What makes flowers colorful

Photo by Dane Deaner from Unsplash

One defining feature of flowers that makes them attractive is their color. Pollinators can distinguish and seek out flowers because of their bright hues while humans find joy in looking at the colorful blooms. But where do flowers get their color?

Flowers usually get their colors from pigments or molecules that selectively absorb wavelengths of light while reflecting others. These reflected wavelengths are the colors that we see. 

The most abundant pigment involved in the production of flower color is flavonoids, where anthocyanins and anthoxanthins come from. Flower colors from indigo to red are formed from anthocyanins while the yellows and whites come from anthoxanthins.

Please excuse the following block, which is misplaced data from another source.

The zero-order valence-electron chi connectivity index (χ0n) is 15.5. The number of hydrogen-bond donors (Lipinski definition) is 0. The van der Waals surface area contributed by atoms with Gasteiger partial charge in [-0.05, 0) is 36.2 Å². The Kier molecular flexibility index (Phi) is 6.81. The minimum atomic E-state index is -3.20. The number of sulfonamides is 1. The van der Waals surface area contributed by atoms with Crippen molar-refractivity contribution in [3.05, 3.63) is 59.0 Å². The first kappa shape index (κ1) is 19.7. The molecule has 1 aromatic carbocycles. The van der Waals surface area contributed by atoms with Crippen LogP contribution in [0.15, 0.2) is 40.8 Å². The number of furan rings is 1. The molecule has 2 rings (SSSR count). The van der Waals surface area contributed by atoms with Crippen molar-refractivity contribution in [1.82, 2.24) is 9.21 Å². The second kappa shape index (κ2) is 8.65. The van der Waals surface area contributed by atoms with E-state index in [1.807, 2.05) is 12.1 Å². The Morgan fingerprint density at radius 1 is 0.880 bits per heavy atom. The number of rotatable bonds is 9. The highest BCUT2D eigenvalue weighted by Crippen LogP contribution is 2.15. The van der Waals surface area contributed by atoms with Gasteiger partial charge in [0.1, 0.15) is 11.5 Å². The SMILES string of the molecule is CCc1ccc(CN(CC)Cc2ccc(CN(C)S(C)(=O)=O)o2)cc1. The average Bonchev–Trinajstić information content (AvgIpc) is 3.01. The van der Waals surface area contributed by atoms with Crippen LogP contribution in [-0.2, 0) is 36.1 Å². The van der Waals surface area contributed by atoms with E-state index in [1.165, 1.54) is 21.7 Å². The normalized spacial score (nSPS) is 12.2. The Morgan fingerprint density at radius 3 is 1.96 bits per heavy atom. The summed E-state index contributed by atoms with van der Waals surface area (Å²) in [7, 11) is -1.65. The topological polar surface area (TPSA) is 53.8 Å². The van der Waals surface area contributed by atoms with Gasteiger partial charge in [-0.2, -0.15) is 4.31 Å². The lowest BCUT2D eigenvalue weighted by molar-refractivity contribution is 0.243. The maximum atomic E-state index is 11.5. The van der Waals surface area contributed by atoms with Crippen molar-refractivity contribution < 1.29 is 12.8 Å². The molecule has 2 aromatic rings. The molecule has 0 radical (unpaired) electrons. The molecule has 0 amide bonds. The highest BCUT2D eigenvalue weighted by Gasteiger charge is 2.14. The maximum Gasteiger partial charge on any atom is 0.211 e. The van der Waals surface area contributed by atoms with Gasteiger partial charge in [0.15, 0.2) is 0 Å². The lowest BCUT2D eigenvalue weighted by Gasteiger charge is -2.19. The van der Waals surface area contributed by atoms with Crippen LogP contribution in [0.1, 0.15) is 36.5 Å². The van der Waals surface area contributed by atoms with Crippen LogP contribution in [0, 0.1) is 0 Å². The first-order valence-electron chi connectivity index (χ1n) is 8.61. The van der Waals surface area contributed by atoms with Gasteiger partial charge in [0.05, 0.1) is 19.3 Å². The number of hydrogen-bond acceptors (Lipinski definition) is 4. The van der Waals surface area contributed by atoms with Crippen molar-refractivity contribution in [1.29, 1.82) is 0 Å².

Dynamics also play a part in flower color. The intensity and hue of flavonoids in flowers are also affected by other factors such as acidity, temperature, and metabolic activity. 

Another pigment that provides flowers with color is carotenoids. These are localized inside cell structures called plastids and produce rich, vibrant yellow and orange colors. Carotenoids also aid in photosynthesis and in protecting the plant cell from light damage. 

Other pigments in flowers include tannin, which gives brown and black hues, betalains, and chlorophyll. Betalains produce a range of colors while chlorophyll is responsible for the green in flowers and plants. 

But like birds, some flowers also owe their appearance to structural color. For instance, some white flowers are colorless but appear to be white due to air spaces interspersed within the petals. These spaces reflect visible wavelengths of light causing the petals to appear bright white. 

Flowers get their color mainly from pigments and structure. Although it’s not completely understood, the bright colors continue to fascinate people and play a vital role in pollination. 

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